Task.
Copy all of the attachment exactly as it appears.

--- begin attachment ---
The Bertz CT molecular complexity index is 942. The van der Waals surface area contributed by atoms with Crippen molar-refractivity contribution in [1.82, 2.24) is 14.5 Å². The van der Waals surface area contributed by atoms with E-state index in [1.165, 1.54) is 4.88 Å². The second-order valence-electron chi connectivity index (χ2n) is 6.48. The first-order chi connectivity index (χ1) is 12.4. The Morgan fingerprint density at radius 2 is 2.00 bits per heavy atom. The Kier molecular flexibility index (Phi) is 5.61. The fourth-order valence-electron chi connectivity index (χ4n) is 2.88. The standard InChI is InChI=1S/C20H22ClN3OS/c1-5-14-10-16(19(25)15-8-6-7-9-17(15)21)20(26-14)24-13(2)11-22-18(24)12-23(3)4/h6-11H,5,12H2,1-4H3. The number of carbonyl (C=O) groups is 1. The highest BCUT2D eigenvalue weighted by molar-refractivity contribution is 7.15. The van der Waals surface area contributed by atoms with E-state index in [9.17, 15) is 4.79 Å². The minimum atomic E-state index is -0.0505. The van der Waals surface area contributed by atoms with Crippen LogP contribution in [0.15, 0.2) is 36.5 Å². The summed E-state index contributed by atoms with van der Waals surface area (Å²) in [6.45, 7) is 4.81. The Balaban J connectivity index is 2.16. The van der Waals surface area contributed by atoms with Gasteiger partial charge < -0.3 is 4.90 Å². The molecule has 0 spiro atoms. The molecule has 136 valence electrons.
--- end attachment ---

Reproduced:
The Bertz CT molecular complexity index is 942. The van der Waals surface area contributed by atoms with Crippen molar-refractivity contribution in [1.82, 2.24) is 14.5 Å². The van der Waals surface area contributed by atoms with E-state index in [1.165, 1.54) is 4.88 Å². The second-order valence-electron chi connectivity index (χ2n) is 6.48. The first-order chi connectivity index (χ1) is 12.4. The Morgan fingerprint density at radius 2 is 2.00 bits per heavy atom. The Kier molecular flexibility index (Phi) is 5.61. The fourth-order valence-electron chi connectivity index (χ4n) is 2.88. The standard InChI is InChI=1S/C20H22ClN3OS/c1-5-14-10-16(19(25)15-8-6-7-9-17(15)21)20(26-14)24-13(2)11-22-18(24)12-23(3)4/h6-11H,5,12H2,1-4H3. The number of carbonyl (C=O) groups is 1. The highest BCUT2D eigenvalue weighted by molar-refractivity contribution is 7.15. The van der Waals surface area contributed by atoms with E-state index in [9.17, 15) is 4.79 Å². The minimum atomic E-state index is -0.0505. The van der Waals surface area contributed by atoms with Crippen LogP contribution in [0.15, 0.2) is 36.5 Å². The summed E-state index contributed by atoms with van der Waals surface area (Å²) in [6.45, 7) is 4.81. The Balaban J connectivity index is 2.16. The van der Waals surface area contributed by atoms with Gasteiger partial charge < -0.3 is 4.90 Å². The molecule has 0 spiro atoms. The molecule has 136 valence electrons.